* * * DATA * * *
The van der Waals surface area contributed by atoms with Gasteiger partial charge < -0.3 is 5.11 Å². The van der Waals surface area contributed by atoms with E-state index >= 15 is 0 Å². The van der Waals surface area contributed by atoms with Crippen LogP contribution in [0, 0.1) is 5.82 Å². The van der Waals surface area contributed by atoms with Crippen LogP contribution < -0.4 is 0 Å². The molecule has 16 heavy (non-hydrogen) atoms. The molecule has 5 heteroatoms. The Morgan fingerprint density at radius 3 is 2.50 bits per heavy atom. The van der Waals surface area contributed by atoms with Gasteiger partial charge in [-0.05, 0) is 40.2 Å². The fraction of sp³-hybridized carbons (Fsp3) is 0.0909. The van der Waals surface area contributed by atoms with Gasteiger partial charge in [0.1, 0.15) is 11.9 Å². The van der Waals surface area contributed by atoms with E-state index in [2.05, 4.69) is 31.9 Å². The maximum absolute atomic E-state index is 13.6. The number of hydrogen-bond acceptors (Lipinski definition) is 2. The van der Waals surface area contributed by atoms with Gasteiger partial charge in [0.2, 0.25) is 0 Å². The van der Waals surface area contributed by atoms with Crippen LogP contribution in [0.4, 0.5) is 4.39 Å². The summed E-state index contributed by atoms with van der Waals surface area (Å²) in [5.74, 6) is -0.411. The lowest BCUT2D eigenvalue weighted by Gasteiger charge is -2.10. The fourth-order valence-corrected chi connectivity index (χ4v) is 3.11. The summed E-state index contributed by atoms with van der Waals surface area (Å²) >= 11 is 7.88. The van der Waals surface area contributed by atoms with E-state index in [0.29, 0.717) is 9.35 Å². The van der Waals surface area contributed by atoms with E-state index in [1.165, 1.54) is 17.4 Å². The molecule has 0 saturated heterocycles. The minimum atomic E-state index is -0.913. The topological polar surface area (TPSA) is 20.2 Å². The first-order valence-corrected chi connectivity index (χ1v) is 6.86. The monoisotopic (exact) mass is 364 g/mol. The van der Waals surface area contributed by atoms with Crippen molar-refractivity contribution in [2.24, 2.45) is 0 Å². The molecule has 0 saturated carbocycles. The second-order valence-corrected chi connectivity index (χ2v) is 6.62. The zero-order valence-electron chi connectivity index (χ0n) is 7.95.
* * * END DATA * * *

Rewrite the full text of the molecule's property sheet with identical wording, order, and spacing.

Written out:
The van der Waals surface area contributed by atoms with Gasteiger partial charge < -0.3 is 5.11 Å². The van der Waals surface area contributed by atoms with E-state index >= 15 is 0 Å². The van der Waals surface area contributed by atoms with Crippen LogP contribution in [0, 0.1) is 5.82 Å². The van der Waals surface area contributed by atoms with Crippen LogP contribution < -0.4 is 0 Å². The molecule has 16 heavy (non-hydrogen) atoms. The molecule has 5 heteroatoms. The Morgan fingerprint density at radius 3 is 2.50 bits per heavy atom. The van der Waals surface area contributed by atoms with Gasteiger partial charge in [-0.05, 0) is 40.2 Å². The fraction of sp³-hybridized carbons (Fsp3) is 0.0909. The van der Waals surface area contributed by atoms with Gasteiger partial charge in [0.1, 0.15) is 11.9 Å². The van der Waals surface area contributed by atoms with E-state index in [2.05, 4.69) is 31.9 Å². The maximum absolute atomic E-state index is 13.6. The number of hydrogen-bond acceptors (Lipinski definition) is 2. The van der Waals surface area contributed by atoms with Gasteiger partial charge in [0.2, 0.25) is 0 Å². The van der Waals surface area contributed by atoms with Crippen LogP contribution in [0.4, 0.5) is 4.39 Å². The summed E-state index contributed by atoms with van der Waals surface area (Å²) in [5.74, 6) is -0.411. The lowest BCUT2D eigenvalue weighted by Gasteiger charge is -2.10. The fourth-order valence-corrected chi connectivity index (χ4v) is 3.11. The summed E-state index contributed by atoms with van der Waals surface area (Å²) >= 11 is 7.88. The van der Waals surface area contributed by atoms with E-state index in [0.29, 0.717) is 9.35 Å². The van der Waals surface area contributed by atoms with E-state index in [1.165, 1.54) is 17.4 Å². The molecule has 0 saturated heterocycles. The minimum atomic E-state index is -0.913. The topological polar surface area (TPSA) is 20.2 Å². The first-order valence-corrected chi connectivity index (χ1v) is 6.86. The monoisotopic (exact) mass is 364 g/mol. The van der Waals surface area contributed by atoms with Crippen molar-refractivity contribution in [2.24, 2.45) is 0 Å². The molecule has 0 saturated carbocycles. The second-order valence-corrected chi connectivity index (χ2v) is 6.62. The zero-order valence-electron chi connectivity index (χ0n) is 7.95.